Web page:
Imam Yahya Hendi: America and Islam-Cooperation or Confrontation? Part 1
October 2, 2010 1 Comment
Recently, I went to see Imam Yahya Hendi speak. Who is he? You’re wondering. “Imam” registers—so he’s a Muslim cleric. Synapses fire, and all of your memories pop up, and every article and personal interactions (or lack thereof) are immediately associated with this word. He? It must be a he. Wait. She just challenged my assumption of this person’s gender, so it must be a she. Wow. A female Muslim cleric? Interesting. “Yahya Hendi.” Hmm. Not an Anglican name, so a foreigner. Wait. Another synapse fires. Maybe he’s not. Before any more synapses fire, you must know where he’s from.
Where is he from? (Yes, Imam Hendi is male. I just want to keep you on your feet.) He answered this question himself, during his talk: “I’ve been asked many times where I am from—I say from dust—as the Bible, Koran, and Torah says. We should act as if we are all fellow Dustians.”
We are all human. That is what matters. How important is it, really, that we know where on the global map one is “from”? My opening paragraph outlined what I assume will be the thought process for many who read this humble piece. Word association—we connect memories and knowledge with images, words, and emotions. It is the brain’s drive-thru in regards to learning something or someone new. Many times this is helpful. Often, it is not. Assumptions, it is said, makes a disagreeable donkey part out of you and me. Awareness of this is important, so we may know when it is appropriate to use this mental shortcut, and when it is not.
The title of Imam Hendi’s talk was “Islam and America: Cooperation or Confrontation.” I consciously use “talk” rather than “lecture” or “speech” because the heart of this appearance, and his mission, is dialogue between Islam and Christianity, Judaism, America, and everyone and every place within and in between.
Father Adam Bernell, of Bellarmine University, invited Imam Hendi to speak—the two worked together in Washington D.C. in 2001. The two worked to bring the community together after 9/11, and Imam Hendi had the privilege of being one of President Bush’s advisors after September 11th.
The Imam spent a good deal of time talking about faith. “Peace is essence of religion—love is the essence of faith—forgiveness is the essence of religion,” he says. He asked, “Are we willing to speak their language of inclusivity and love and compassion?” Are we? I pose this question to you. Let’s face it. The war in Afghanistan, Iraq, and much of the opposition to any Islam mosques or community centers is as much as, if not more so, about religious opposition than the 9/11 attacks. Many American Christians are quick to say it is extremists that attack women’s clinics and doctors that perform abortions, and that Christianity is a peaceful religion—but in another breath, are quick to condemn Islam for the actions of a few extremists. But Christianity is different from Islam, many have argued. Is it?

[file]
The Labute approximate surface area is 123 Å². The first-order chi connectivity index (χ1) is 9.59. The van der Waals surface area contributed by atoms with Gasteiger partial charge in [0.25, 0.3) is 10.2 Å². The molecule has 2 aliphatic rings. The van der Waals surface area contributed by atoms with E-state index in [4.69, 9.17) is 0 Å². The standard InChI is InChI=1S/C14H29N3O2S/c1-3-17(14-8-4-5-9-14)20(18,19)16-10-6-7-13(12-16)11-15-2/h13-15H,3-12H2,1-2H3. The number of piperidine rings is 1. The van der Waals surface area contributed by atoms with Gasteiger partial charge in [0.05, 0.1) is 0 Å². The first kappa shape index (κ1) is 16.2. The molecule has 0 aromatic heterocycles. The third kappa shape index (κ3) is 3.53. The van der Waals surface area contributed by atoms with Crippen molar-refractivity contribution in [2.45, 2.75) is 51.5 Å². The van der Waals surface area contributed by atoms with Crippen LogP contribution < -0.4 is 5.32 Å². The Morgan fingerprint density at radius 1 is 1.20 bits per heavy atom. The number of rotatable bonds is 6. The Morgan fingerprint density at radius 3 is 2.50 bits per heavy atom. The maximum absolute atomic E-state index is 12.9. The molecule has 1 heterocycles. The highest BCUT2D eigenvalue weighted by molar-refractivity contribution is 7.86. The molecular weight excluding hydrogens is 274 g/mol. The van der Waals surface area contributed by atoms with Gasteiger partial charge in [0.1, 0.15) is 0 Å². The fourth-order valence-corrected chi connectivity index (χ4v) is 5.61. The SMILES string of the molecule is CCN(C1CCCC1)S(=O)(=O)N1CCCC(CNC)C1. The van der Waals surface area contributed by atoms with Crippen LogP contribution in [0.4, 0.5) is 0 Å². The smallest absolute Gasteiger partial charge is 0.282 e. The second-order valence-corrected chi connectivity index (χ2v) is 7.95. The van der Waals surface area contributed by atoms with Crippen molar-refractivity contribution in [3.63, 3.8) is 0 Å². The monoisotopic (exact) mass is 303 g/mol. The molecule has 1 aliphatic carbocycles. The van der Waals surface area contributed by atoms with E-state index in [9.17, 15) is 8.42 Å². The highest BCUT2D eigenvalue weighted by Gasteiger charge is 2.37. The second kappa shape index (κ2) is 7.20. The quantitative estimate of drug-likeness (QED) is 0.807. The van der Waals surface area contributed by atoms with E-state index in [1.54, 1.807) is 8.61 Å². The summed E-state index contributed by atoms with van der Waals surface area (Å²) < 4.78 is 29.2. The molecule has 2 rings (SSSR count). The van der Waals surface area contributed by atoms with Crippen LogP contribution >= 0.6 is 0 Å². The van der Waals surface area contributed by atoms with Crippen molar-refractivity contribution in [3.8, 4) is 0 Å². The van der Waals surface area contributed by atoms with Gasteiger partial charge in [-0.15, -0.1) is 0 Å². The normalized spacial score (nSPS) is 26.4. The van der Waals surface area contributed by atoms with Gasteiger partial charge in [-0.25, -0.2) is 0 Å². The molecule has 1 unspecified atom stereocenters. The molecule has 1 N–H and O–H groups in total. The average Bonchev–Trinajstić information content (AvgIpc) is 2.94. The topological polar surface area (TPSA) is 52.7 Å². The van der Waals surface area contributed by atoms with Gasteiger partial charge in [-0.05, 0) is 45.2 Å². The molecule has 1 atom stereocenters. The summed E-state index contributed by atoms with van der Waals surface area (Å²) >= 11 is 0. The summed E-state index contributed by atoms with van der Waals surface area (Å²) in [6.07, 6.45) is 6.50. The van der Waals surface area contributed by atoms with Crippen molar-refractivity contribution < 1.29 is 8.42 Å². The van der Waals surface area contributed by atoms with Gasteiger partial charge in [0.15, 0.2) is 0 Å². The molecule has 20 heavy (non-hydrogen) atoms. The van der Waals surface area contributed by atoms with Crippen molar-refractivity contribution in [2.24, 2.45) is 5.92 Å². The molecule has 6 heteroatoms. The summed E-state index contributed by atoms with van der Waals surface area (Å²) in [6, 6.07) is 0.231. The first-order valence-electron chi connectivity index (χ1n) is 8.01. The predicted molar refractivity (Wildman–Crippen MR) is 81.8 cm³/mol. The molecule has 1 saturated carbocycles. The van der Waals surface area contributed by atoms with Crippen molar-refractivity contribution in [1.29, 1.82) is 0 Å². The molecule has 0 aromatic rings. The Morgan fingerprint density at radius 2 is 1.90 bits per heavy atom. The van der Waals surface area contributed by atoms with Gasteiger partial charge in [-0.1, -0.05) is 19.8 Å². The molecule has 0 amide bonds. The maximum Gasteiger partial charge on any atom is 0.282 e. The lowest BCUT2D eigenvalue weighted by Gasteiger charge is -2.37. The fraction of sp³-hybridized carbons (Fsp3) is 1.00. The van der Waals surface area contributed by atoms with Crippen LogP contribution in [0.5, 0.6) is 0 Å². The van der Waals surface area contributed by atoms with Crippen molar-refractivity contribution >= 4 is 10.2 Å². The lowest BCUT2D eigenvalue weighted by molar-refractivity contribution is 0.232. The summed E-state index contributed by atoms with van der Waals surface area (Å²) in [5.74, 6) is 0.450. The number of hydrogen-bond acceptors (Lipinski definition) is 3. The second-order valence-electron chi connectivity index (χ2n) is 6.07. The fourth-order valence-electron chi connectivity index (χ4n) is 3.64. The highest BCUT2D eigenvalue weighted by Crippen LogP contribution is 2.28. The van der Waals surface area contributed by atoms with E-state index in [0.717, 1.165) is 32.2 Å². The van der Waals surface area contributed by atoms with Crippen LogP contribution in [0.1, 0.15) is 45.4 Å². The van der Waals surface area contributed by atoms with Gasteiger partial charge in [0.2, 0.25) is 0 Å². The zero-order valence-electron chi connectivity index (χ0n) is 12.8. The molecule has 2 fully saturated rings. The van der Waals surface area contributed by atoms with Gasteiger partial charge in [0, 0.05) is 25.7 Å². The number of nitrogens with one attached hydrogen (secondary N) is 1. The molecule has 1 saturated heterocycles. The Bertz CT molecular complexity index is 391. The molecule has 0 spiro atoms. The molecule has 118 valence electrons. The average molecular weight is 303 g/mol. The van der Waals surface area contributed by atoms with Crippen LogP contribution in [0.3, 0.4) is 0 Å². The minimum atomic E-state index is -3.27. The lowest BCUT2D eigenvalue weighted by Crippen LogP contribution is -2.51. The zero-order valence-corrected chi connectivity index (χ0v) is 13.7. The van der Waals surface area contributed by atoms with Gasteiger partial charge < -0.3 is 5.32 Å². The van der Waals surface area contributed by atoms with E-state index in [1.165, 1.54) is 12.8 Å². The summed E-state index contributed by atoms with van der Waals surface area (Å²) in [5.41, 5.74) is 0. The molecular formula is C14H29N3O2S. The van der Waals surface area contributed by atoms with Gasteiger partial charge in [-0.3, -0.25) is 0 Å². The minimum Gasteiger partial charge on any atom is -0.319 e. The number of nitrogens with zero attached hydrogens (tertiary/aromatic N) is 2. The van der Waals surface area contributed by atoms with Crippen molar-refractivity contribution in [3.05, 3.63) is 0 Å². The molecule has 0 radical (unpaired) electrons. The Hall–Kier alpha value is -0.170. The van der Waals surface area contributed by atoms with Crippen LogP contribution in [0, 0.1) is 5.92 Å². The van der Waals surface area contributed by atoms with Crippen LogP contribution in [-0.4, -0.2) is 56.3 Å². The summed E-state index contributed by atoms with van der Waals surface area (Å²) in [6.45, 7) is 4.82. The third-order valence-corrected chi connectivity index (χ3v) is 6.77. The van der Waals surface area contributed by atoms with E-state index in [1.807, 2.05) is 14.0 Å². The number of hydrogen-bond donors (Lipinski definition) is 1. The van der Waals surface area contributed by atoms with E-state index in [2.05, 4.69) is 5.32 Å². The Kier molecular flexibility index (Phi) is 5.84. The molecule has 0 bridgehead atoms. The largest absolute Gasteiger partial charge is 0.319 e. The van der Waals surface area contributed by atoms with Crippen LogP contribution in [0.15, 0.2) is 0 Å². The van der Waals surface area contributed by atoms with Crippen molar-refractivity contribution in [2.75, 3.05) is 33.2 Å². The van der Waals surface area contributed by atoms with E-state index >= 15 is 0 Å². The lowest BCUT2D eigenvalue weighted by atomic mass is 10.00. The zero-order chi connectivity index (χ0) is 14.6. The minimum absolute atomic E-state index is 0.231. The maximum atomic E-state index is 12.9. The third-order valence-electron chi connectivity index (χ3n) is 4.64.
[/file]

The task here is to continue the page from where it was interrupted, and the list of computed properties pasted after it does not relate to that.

The Yahya Hendi says no. Christianity, Islam, and Judaism are much the same. In fact, he told us, the Bible and Koran are 80% the same. The disbelief in the audience of mostly students of a Catholic university was palpable. Here’s an example—the story of Abraham. The story is featured in both the Koran and the Bible. Imam Hendi says they are 95% the same. The only difference? In the Koran, Abraham does not lie to the pharaoh—he does not say Sarah is his sister. Lying is a sin—and a prophet may not lie in the Koran.
Imam Hendi called on us to read the Koran—and I challenge you to do the same. It is easy to hate what you do not know. How much of our collective knowledge of Islam has been from our own pursuit of knowledge and understanding? How much of it was simply told to us by an authority figure and accepted as truth without checking for ourselves? Don’t chase after secondhand knowledge—what is told to us by preachers, the media, and non-Muslim authors. Read the Koran for yourself. It is a far more productive activity than burning them, I assure you.
As Imam Yahya Hendi said that night, ““We no longer live in our own ghettos.” It is time for us to stop acting as if we do—and start behaving like we’re living in a global community, where borders and differences are meaning less and less.